What you need to know:
- Tsvangirai terms election a huge farce as Zanu-PF leaders insist victory is theirs
- AU and SADC observers clash with their local counterparts over exercise
Zimbabwean presidential hopeful Morgan Tsvangirai on Thursday described Wednesday’s election as a “huge farce”— hours after Robert Mugabe’s allies claimed victory.
The Movement for Democratic Change candidate warned that the country faced a serious crisis.
“It’s a sham election that does not reflect the will of the people. In our view this election is null and void,” Mr Tsvangirai said, pointing to a litany of alleged irregularities in the vote.
“This election has been a huge farce,” he said. “The shoddy manner in which it has been conducted and the consequent illegitimacy of the result will plunge this country into a serious crisis.”
Mr Mugabe’s allies claimed an “emphatic” victory, but local observers have called the vote “seriously compromised”.
Election day had passed off without widespread violence, but critics pointed at a flawed electoral roll, among other problems.
Mr Mugabe’s critics have accused him of rigging the poll to extend his 33-year-rule. The 89-year-old leader is running for a seventh term as president.
Unofficial results compiled by civil society groups appear to show that he did surprisingly well in urban areas, where he normally falls flat.
Mr Mugabe’s allies claimed his Zanu-PF party was headed for a ‘landslide victory’.
Early indications showed that Mr Tsivangirai performed below expectations.
Although official results were expected to start trickling in late on Thursday, Zanu-PF officials on Thursday claimed ‘resounding victory’ on social networks.
The were backed by their poll monitors who were relying on results being posted outside polling stations as vote counting was continued.
Zanu-PF has since posted a disclaimer on its Twitter feed, saying the results being peddled by its officials were not authorised.
Mr Mugabe has since threatened to arrest anyone who releases the election results without the approval of the Zimbabwe Electoral Commission (ZEC).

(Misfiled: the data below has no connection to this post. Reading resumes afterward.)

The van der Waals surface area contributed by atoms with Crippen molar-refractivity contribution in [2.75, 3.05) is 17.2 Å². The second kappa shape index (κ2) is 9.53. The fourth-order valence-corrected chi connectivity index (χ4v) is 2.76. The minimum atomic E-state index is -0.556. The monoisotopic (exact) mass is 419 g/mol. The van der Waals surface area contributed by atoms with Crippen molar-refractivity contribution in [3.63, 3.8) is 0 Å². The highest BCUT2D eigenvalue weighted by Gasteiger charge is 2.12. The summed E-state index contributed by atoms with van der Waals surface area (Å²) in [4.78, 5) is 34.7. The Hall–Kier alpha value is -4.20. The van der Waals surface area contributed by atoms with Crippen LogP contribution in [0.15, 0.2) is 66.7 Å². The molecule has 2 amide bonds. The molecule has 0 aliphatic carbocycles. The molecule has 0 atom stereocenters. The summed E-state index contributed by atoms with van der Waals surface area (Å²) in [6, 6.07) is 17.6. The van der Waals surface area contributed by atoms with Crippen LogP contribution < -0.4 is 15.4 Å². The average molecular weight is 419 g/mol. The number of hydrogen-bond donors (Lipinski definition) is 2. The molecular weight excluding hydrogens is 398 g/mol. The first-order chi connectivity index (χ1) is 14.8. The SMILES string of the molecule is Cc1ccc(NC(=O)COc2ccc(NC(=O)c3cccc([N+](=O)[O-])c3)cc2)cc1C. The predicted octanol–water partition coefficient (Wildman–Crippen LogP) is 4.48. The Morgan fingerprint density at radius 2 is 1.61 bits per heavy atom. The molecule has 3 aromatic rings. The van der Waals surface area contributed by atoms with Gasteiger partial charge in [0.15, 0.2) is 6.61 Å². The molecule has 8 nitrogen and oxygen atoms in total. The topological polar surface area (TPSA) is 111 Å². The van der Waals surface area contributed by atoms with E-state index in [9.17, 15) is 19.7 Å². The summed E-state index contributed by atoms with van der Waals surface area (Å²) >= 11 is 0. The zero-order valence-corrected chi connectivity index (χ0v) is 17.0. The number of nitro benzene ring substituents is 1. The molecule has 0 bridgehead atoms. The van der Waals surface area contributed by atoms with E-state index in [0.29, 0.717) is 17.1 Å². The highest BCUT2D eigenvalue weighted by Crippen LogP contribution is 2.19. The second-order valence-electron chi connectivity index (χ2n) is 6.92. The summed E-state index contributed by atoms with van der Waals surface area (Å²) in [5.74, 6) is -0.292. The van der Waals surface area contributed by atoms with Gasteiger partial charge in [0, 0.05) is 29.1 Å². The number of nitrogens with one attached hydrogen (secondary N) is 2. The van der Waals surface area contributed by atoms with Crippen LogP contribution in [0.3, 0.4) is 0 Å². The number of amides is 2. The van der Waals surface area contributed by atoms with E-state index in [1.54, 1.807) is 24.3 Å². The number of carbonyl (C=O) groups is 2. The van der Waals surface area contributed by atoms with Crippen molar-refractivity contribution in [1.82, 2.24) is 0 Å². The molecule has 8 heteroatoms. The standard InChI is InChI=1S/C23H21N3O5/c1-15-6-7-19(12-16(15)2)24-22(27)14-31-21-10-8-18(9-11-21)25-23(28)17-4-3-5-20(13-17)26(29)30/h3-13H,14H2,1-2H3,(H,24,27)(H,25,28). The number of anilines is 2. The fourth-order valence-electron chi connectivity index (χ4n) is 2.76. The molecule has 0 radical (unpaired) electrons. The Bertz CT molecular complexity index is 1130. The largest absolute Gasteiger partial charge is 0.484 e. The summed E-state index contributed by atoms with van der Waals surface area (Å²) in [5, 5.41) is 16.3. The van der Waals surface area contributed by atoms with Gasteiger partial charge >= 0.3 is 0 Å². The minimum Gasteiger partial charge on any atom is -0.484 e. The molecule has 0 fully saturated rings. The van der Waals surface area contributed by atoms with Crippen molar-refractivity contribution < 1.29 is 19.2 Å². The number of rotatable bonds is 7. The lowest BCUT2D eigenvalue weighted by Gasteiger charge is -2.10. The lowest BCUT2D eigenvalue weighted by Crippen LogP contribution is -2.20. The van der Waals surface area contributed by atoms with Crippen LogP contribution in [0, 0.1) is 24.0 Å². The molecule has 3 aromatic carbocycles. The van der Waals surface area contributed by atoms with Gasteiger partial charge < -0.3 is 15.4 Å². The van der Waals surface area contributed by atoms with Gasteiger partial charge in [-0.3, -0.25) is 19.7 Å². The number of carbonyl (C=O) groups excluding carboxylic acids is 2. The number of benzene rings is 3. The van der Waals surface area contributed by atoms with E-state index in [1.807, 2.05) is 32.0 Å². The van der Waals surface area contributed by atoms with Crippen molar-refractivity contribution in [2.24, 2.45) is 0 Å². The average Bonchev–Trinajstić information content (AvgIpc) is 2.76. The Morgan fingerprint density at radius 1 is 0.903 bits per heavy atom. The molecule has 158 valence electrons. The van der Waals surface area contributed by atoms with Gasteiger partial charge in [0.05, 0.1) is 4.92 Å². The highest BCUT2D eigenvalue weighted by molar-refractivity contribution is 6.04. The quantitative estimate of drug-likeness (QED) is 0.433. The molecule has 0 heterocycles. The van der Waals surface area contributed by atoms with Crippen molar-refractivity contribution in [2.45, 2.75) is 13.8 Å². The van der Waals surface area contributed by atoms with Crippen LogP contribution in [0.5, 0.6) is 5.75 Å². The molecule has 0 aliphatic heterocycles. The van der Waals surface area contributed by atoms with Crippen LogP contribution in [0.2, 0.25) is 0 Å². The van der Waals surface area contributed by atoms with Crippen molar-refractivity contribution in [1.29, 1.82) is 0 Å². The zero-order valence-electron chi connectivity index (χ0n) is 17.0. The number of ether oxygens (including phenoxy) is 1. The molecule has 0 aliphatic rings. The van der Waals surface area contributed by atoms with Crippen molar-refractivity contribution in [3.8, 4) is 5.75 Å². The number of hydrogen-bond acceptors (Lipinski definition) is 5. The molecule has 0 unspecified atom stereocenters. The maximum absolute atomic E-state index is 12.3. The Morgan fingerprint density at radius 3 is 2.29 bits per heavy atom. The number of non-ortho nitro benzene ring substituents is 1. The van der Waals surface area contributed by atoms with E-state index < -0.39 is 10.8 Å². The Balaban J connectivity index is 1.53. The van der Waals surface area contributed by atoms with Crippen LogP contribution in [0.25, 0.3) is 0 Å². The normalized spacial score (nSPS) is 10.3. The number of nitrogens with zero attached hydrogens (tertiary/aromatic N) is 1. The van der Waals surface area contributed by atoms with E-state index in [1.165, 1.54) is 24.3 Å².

The commission said vote counting at polling stations had been completed on Thursday, and results were now being collated, the AFP news agency reports.
It is illegal to publish unofficial election results in Zimbabwe. Police have warned they will take action against anyone trying to leak early results.
Extra police units—some in riot gear—have now been deployed in the capital, Harare.
Legal challenges are now likely to follow, but much will depend on whether Zimbabwe’s neighbours endorse the poll, the BBC’s Andrew Harding in Johannesburg reports.
The unofficial results show Mr Tsvangirai trailing the veteran ruler in some of his urban strongholds.
Mr Tsvangirai was making a third attempt to unseat President Mugabe.
“It’s a sham election that does not reflect the will of the people,” he told journalists in Harare.
Mr Mugabe’s party denied the accusations, saying the voting went smoothly.
The Southern Africa Development Community (SADC) and the African Union (AU) observers have already declared the polls free and fair in their preliminary reports.
The head of the African Union observer mission, former Nigerian President Olusegun Obasanjo, said his initial assessment was that the vote was free and fair.
But local poll monitors have warned the international community not to be fooled by the relative peace that characterised the voting.
The civil society groups told journalists in Harare Thursday that thousands of opposition supporters were prevented from voting.
“The Zimbabwe Election Support Network as part of its comprehensive effort to observe the 2013 harmonised elections, deployed over 7,000 observers to every province and constituency in the country,” the group said in a statement.
“Regardless of the outcome, the credibility of the elections is seriously compromised by a systematic effort to disenfranchise an estimated one million voters.”